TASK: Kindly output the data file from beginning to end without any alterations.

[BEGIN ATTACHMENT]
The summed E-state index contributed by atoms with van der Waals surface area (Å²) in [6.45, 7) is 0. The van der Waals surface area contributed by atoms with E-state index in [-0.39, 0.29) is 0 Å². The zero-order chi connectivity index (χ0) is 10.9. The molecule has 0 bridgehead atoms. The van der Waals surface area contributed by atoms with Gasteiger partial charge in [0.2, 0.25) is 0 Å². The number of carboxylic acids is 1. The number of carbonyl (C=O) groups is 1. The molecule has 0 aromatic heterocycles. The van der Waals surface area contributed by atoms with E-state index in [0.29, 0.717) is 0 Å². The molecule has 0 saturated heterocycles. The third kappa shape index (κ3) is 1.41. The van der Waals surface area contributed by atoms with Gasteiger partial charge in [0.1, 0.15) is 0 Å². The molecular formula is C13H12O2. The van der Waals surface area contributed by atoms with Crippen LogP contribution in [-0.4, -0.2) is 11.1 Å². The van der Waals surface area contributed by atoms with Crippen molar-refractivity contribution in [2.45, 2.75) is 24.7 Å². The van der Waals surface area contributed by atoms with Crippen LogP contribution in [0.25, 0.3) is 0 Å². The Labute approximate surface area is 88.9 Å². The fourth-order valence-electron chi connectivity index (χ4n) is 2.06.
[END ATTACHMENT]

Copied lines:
The summed E-state index contributed by atoms with van der Waals surface area (Å²) in [6.45, 7) is 0. The van der Waals surface area contributed by atoms with E-state index in [-0.39, 0.29) is 0 Å². The zero-order chi connectivity index (χ0) is 10.9. The molecule has 0 bridgehead atoms. The van der Waals surface area contributed by atoms with Gasteiger partial charge in [0.2, 0.25) is 0 Å². The number of carboxylic acids is 1. The number of carbonyl (C=O) groups is 1. The molecule has 0 aromatic heterocycles. The van der Waals surface area contributed by atoms with E-state index in [0.29, 0.717) is 0 Å². The molecule has 0 saturated heterocycles. The third kappa shape index (κ3) is 1.41. The van der Waals surface area contributed by atoms with Gasteiger partial charge in [0.1, 0.15) is 0 Å². The molecular formula is C13H12O2. The van der Waals surface area contributed by atoms with Crippen LogP contribution in [-0.4, -0.2) is 11.1 Å². The van der Waals surface area contributed by atoms with Crippen molar-refractivity contribution in [2.45, 2.75) is 24.7 Å². The van der Waals surface area contributed by atoms with Crippen LogP contribution in [0.25, 0.3) is 0 Å². The Labute approximate surface area is 88.9 Å². The fourth-order valence-electron chi connectivity index (χ4n) is 2.06.